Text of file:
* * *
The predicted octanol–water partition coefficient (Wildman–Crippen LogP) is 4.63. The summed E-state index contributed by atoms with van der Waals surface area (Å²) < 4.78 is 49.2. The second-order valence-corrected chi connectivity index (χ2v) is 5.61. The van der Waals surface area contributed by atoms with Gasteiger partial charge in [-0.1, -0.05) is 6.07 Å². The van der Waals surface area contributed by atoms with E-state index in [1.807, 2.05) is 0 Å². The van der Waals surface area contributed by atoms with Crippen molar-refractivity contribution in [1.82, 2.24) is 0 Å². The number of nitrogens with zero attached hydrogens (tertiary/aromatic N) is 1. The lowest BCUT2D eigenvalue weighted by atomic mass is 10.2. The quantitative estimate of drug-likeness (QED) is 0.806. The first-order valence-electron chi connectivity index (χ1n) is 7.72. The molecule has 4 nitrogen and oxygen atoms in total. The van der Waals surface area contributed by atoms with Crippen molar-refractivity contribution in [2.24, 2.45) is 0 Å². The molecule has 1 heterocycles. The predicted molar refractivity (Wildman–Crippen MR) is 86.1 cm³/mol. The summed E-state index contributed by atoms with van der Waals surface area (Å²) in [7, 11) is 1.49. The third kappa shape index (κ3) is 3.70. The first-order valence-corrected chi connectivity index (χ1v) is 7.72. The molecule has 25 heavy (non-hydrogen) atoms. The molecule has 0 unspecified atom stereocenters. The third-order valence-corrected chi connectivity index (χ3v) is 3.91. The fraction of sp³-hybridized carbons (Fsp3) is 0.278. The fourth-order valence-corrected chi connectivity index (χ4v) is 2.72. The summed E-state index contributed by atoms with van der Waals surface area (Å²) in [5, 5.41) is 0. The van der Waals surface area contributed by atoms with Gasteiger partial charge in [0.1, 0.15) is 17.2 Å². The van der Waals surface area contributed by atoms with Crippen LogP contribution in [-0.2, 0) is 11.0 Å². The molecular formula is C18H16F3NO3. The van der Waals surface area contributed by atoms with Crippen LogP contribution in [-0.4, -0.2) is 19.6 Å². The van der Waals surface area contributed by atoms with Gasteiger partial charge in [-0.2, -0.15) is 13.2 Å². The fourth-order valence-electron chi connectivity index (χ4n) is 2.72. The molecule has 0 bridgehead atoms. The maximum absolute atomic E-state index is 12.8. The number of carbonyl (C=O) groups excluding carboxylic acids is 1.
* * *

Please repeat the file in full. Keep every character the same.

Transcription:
The predicted octanol–water partition coefficient (Wildman–Crippen LogP) is 4.63. The summed E-state index contributed by atoms with van der Waals surface area (Å²) < 4.78 is 49.2. The second-order valence-corrected chi connectivity index (χ2v) is 5.61. The van der Waals surface area contributed by atoms with Gasteiger partial charge in [-0.1, -0.05) is 6.07 Å². The van der Waals surface area contributed by atoms with E-state index in [1.807, 2.05) is 0 Å². The van der Waals surface area contributed by atoms with Crippen molar-refractivity contribution in [1.82, 2.24) is 0 Å². The number of nitrogens with zero attached hydrogens (tertiary/aromatic N) is 1. The lowest BCUT2D eigenvalue weighted by atomic mass is 10.2. The quantitative estimate of drug-likeness (QED) is 0.806. The first-order valence-electron chi connectivity index (χ1n) is 7.72. The molecule has 4 nitrogen and oxygen atoms in total. The van der Waals surface area contributed by atoms with Crippen molar-refractivity contribution in [2.24, 2.45) is 0 Å². The molecule has 1 heterocycles. The predicted molar refractivity (Wildman–Crippen MR) is 86.1 cm³/mol. The summed E-state index contributed by atoms with van der Waals surface area (Å²) in [7, 11) is 1.49. The third kappa shape index (κ3) is 3.70. The first-order valence-corrected chi connectivity index (χ1v) is 7.72. The molecule has 25 heavy (non-hydrogen) atoms. The molecule has 0 unspecified atom stereocenters. The third-order valence-corrected chi connectivity index (χ3v) is 3.91. The fraction of sp³-hybridized carbons (Fsp3) is 0.278. The fourth-order valence-corrected chi connectivity index (χ4v) is 2.72. The summed E-state index contributed by atoms with van der Waals surface area (Å²) in [5, 5.41) is 0. The van der Waals surface area contributed by atoms with Gasteiger partial charge in [0.1, 0.15) is 17.2 Å². The van der Waals surface area contributed by atoms with Crippen LogP contribution in [-0.2, 0) is 11.0 Å². The molecular formula is C18H16F3NO3. The van der Waals surface area contributed by atoms with Crippen LogP contribution in [-0.4, -0.2) is 19.6 Å². The van der Waals surface area contributed by atoms with Gasteiger partial charge in [-0.2, -0.15) is 13.2 Å². The fourth-order valence-electron chi connectivity index (χ4n) is 2.72. The molecule has 0 bridgehead atoms. The maximum absolute atomic E-state index is 12.8. The number of carbonyl (C=O) groups excluding carboxylic acids is 1.